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22

DORTMUNDER JUST SAT there and let the conversation wash over him, like a hurricane over a levee. To have his own conviction of the impregnability of the C&I International vault confirmed by Judson Blint — out of the mouths of babes, as it were — merely put the rat poison on the cake. It was all over, in the immortal words of Charles Willeford, except the paperwork.

The others around the table didn't want to believe it. "There's always a way to do anything," Stan insisted.

"And if there isn't," Kelp said, "you make one up."

"Exactly."

"So make one up," Tiny suggested.

The silence that ensued was brief but telling, before Stan said, "Well, you can't do a bomb scare."

"Nobody," Tiny pointed out, "said you could."

"The idea with a bomb scare," Stan went on, "is they evacuate the building, then you can do what you gotta do, but it doesn't work that way. You try a bomb scare around this town, the building doesn't evacuate, it fills up to the brim, with cops, firemen, insurance adjusters, short con artists, farmers' markets, and documentary filmmakers. So forget the bomb scare."

"I'll do that," Tiny said.

"And you can't overpower the lobby guards," Kelp said, "you know, with handguns and masks and sets of cuffs and all that, on account of the camera surveillance."

"That's too bad," Tiny said. "It sounds like it might've been fun."

"Well, it won't work that way," Kelp advised him.

"So here's a question," Tiny said, and everybody except Dortmunder looked alert. "Let's say," Tiny said, "somebody went in there in disguise, to look like one of the people got the okay to go down to this vault. Not me, one of you guys. In a suit, shine up your shoes, like that."

Kelp said, "I think you gotta show ID."

"ID is not a complete impossible," Tiny said. "For instance, you follow one of the bank execs home one night, out to Connecticut, you come back with the ID, family finds him next morning, healthy but tied up and gagged in a car in a commuter railroad parking lot."

They thought about that, then turned to Dortmunder. Kelp said, "John?"

It was his own house, so he couldn't even go home. He roused himself to say, "Special elevator down from the lobby, special card stick into the elevator door, don't know what extra stuff they got downstairs, but the lobby guards know all the execs or they get fired."

"Also," Judson said, just to sink that boat one more time, "it weighs almost seven hundred pounds. You're gonna look funny carrying that in your suit."

Into the next silence, Stan inserted, "What if—?"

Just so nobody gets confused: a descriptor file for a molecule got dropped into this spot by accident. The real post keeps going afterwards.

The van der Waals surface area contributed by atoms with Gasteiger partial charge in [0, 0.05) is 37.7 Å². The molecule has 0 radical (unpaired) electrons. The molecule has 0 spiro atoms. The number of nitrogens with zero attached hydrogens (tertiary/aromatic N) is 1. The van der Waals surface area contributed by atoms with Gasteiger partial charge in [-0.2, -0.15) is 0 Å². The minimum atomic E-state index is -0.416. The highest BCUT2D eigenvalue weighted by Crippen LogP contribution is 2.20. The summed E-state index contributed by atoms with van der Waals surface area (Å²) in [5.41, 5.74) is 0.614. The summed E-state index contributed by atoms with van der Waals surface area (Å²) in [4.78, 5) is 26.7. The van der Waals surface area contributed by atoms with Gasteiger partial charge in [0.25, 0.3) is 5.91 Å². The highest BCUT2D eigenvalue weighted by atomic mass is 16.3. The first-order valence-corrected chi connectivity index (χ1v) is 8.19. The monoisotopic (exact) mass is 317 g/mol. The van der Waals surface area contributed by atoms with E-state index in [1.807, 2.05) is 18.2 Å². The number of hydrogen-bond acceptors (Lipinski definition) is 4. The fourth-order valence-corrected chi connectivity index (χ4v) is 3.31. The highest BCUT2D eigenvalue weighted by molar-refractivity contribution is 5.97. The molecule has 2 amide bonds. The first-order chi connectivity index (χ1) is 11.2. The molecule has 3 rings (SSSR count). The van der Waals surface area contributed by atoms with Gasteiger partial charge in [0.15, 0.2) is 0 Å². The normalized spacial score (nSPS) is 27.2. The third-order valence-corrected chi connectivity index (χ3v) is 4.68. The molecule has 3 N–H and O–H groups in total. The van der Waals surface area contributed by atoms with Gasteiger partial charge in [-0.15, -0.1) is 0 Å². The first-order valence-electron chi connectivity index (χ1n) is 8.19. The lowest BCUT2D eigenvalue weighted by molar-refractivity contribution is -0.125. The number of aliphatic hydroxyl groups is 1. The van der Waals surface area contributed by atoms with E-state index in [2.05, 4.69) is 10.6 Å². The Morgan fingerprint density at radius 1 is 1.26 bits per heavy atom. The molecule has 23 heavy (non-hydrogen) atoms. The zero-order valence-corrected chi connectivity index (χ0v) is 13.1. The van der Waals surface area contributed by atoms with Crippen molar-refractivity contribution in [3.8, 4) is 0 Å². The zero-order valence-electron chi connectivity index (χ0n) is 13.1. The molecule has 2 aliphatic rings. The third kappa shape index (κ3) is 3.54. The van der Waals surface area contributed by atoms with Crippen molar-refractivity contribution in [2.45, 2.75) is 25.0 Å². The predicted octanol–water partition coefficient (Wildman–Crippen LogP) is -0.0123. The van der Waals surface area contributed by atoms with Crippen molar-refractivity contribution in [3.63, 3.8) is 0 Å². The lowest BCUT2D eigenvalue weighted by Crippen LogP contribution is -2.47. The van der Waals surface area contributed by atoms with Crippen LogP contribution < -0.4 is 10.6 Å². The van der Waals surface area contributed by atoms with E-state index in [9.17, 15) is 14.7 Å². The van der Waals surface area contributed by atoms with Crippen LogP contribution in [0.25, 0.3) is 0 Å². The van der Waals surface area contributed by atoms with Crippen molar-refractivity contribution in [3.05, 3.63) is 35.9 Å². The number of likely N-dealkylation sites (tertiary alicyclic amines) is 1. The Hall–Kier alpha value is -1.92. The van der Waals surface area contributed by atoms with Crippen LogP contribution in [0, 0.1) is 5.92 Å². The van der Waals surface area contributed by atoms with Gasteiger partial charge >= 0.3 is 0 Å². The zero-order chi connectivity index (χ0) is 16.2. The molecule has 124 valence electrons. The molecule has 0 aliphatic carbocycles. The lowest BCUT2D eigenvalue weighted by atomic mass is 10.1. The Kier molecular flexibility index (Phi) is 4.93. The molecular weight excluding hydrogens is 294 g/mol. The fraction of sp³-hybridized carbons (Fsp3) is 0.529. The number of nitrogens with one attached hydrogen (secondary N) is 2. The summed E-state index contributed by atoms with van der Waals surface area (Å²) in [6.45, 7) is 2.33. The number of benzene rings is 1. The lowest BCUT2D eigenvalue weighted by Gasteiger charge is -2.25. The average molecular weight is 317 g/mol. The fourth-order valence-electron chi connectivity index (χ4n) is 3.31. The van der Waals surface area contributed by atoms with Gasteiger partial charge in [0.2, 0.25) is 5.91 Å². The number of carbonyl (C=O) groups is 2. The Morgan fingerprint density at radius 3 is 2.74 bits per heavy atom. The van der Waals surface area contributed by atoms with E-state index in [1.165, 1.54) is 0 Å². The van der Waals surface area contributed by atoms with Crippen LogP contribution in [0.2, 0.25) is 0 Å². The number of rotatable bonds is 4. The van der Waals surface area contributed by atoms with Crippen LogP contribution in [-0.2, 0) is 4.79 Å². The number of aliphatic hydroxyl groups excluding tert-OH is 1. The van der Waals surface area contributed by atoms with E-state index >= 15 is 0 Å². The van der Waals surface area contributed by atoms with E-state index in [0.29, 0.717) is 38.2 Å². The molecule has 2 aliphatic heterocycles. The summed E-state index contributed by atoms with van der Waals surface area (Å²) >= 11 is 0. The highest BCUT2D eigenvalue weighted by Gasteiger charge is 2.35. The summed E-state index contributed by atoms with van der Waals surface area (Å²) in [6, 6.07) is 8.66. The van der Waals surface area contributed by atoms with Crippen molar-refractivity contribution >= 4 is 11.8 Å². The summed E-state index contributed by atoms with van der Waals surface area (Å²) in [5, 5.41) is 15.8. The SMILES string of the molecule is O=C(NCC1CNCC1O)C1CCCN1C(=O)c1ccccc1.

They all, except Dortmunder, looked at him. Kelp said, "And?"

"I was just thinking," Stan said. "About safe-deposit boxes, you know. One of us gets a safe-deposit box, then we got a legitimate reason, go down to the vault."

"I think," Kelp said carefully, "it's a different vault, or a different part of the vault. Am I right, John?"

"Yes," Dortmunder said.

Tiny said, "Dortmunder, I didn't see this place, I don't have it in my mind. We've got a lobby, we've got a bank, what've we got here? Walk me through it."

"It's a big building," Dortmunder told him. "Sixty stories high, half a block wide. The bank branch is on the corner, with its own way in and out. Lobby's in the middle, no door, anyway no public door, between them. On the side of the lobby away from the bank wall you got shops, inside shops, no street doors. At the back of the lobby you got your elevators and the special elevator."

"These lobby guards?"

"On the left, by the wall separates you from the bank."

Tiny nodded. "All very open," he said. "You're not gonna wheel that thing on a dolly across that lobby."

"As," Dortmunder said, "I said."

"Air ducts," Stan said.

Tiny looked at him. "You wanna push a seven-hundred-pound chess set through a building's air ducts? What about when they go vertical?"

Kelp said, "Street repair crew. Set up outside, dig down, run your tunnel under the sidewalk to the—"

"On Fifth Avenue," Judson said.

Kelp paused, frowned deeply, and shook his head. "Never mind."

Stan said, "I know where I can get hold of a helicopter."

Tiny said, "I don't know what you're gonna do with it."

Kelp said, "What if we did set fire to the lobby? We come in dressed like firemen—"

Dortmunder said, "Marble doesn't burn."

The silence this time was uncomfortable from the very beginning, because everybody knew at once it was the final silence, but nobody wanted to be the one to declare the session over, the cure not found. Finally, Judson cleared his throat and said, "You got a nice warm radiator here, but maybe I oughta, I don't know, probably time to…"

"Me, too," Stan said, stretching as though he'd been asleep a long time.

So then everybody moved and stood up and walked around, except Dortmunder, to whom they all said good-bye as though he were somehow both the bereaved and the dearly departed. Dortmunder nodded, but did not stand.

Tiny, on his way out, rested a giant paw on Dortmunder's shoulder, adding to the weight of his burdens, and said, "If you don't like San Francisco, I got another suggestion. Biloxi."

Dortmunder shook his head. "Eppick—"

"I said Biloxi," Tiny reminded him. "Biloxi, Mississippi. Trust me, Dortmunder, they still won't talk to a Northern cop down there."


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